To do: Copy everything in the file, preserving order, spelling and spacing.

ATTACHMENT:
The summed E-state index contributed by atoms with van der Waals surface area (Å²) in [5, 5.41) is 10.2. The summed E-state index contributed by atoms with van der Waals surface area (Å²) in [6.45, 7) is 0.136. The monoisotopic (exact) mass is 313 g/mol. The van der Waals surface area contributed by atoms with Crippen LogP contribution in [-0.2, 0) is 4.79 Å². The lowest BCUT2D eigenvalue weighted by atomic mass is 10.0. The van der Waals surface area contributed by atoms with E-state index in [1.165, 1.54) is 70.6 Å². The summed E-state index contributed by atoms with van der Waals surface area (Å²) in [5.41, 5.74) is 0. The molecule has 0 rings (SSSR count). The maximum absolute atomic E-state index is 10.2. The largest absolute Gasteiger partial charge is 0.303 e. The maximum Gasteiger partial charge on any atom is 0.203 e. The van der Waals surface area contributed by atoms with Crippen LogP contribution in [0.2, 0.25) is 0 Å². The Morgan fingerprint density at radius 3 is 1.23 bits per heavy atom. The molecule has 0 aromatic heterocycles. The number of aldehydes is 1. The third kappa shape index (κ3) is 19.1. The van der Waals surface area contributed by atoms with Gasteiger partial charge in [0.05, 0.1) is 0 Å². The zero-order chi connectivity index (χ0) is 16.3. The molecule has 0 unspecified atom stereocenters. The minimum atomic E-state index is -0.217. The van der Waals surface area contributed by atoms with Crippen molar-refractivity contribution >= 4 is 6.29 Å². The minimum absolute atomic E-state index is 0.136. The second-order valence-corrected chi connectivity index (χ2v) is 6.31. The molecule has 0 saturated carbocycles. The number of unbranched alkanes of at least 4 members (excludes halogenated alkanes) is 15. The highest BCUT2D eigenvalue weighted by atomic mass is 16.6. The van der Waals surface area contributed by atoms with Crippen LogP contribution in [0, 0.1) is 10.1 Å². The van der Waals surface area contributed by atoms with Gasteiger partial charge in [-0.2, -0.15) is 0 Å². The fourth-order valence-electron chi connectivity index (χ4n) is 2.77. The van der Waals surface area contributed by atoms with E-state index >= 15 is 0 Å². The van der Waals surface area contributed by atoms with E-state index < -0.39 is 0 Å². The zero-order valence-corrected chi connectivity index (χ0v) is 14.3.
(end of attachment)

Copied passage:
The summed E-state index contributed by atoms with van der Waals surface area (Å²) in [5, 5.41) is 10.2. The summed E-state index contributed by atoms with van der Waals surface area (Å²) in [6.45, 7) is 0.136. The monoisotopic (exact) mass is 313 g/mol. The van der Waals surface area contributed by atoms with Crippen LogP contribution in [-0.2, 0) is 4.79 Å². The lowest BCUT2D eigenvalue weighted by atomic mass is 10.0. The van der Waals surface area contributed by atoms with E-state index in [1.165, 1.54) is 70.6 Å². The summed E-state index contributed by atoms with van der Waals surface area (Å²) in [5.41, 5.74) is 0. The molecule has 0 rings (SSSR count). The maximum absolute atomic E-state index is 10.2. The largest absolute Gasteiger partial charge is 0.303 e. The maximum Gasteiger partial charge on any atom is 0.203 e. The van der Waals surface area contributed by atoms with Crippen LogP contribution in [0.2, 0.25) is 0 Å². The Morgan fingerprint density at radius 3 is 1.23 bits per heavy atom. The molecule has 0 aromatic heterocycles. The number of aldehydes is 1. The third kappa shape index (κ3) is 19.1. The van der Waals surface area contributed by atoms with Gasteiger partial charge in [0.05, 0.1) is 0 Å². The zero-order chi connectivity index (χ0) is 16.3. The molecule has 0 unspecified atom stereocenters. The minimum atomic E-state index is -0.217. The van der Waals surface area contributed by atoms with Crippen molar-refractivity contribution >= 4 is 6.29 Å². The minimum absolute atomic E-state index is 0.136. The second-order valence-corrected chi connectivity index (χ2v) is 6.31. The molecule has 0 saturated carbocycles. The number of unbranched alkanes of at least 4 members (excludes halogenated alkanes) is 15. The highest BCUT2D eigenvalue weighted by atomic mass is 16.6. The van der Waals surface area contributed by atoms with Crippen LogP contribution in [0, 0.1) is 10.1 Å². The van der Waals surface area contributed by atoms with Gasteiger partial charge in [-0.2, -0.15) is 0 Å². The fourth-order valence-electron chi connectivity index (χ4n) is 2.77. The van der Waals surface area contributed by atoms with E-state index >= 15 is 0 Å². The van der Waals surface area contributed by atoms with E-state index < -0.39 is 0 Å². The zero-order valence-corrected chi connectivity index (χ0v) is 14.3.